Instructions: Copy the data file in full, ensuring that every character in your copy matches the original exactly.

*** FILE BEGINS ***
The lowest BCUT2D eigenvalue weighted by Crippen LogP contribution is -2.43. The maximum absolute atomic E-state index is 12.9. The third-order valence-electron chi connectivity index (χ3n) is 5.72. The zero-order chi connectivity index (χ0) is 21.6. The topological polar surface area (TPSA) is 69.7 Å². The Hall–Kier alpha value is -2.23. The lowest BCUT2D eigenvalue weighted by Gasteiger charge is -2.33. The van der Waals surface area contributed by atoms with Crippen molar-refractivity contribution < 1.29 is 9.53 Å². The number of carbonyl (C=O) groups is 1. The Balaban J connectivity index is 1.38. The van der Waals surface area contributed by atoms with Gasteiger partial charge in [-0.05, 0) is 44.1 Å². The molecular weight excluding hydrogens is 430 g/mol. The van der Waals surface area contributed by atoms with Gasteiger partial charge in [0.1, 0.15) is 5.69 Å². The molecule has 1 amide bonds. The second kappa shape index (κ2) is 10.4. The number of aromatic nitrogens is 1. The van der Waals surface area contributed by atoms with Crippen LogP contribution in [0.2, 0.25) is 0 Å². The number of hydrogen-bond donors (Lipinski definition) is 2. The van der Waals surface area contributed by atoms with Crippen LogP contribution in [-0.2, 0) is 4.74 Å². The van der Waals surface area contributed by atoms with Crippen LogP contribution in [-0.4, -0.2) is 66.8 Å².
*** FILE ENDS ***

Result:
The lowest BCUT2D eigenvalue weighted by Crippen LogP contribution is -2.43. The maximum absolute atomic E-state index is 12.9. The third-order valence-electron chi connectivity index (χ3n) is 5.72. The zero-order chi connectivity index (χ0) is 21.6. The topological polar surface area (TPSA) is 69.7 Å². The Hall–Kier alpha value is -2.23. The lowest BCUT2D eigenvalue weighted by Gasteiger charge is -2.33. The van der Waals surface area contributed by atoms with Crippen molar-refractivity contribution < 1.29 is 9.53 Å². The number of carbonyl (C=O) groups is 1. The Balaban J connectivity index is 1.38. The van der Waals surface area contributed by atoms with Gasteiger partial charge in [-0.05, 0) is 44.1 Å². The molecular weight excluding hydrogens is 430 g/mol. The van der Waals surface area contributed by atoms with Gasteiger partial charge in [0.1, 0.15) is 5.69 Å². The molecule has 1 amide bonds. The second kappa shape index (κ2) is 10.4. The number of aromatic nitrogens is 1. The van der Waals surface area contributed by atoms with Crippen LogP contribution in [0.2, 0.25) is 0 Å². The number of hydrogen-bond donors (Lipinski definition) is 2. The van der Waals surface area contributed by atoms with Crippen LogP contribution in [-0.2, 0) is 4.74 Å². The van der Waals surface area contributed by atoms with Crippen LogP contribution in [-0.4, -0.2) is 66.8 Å².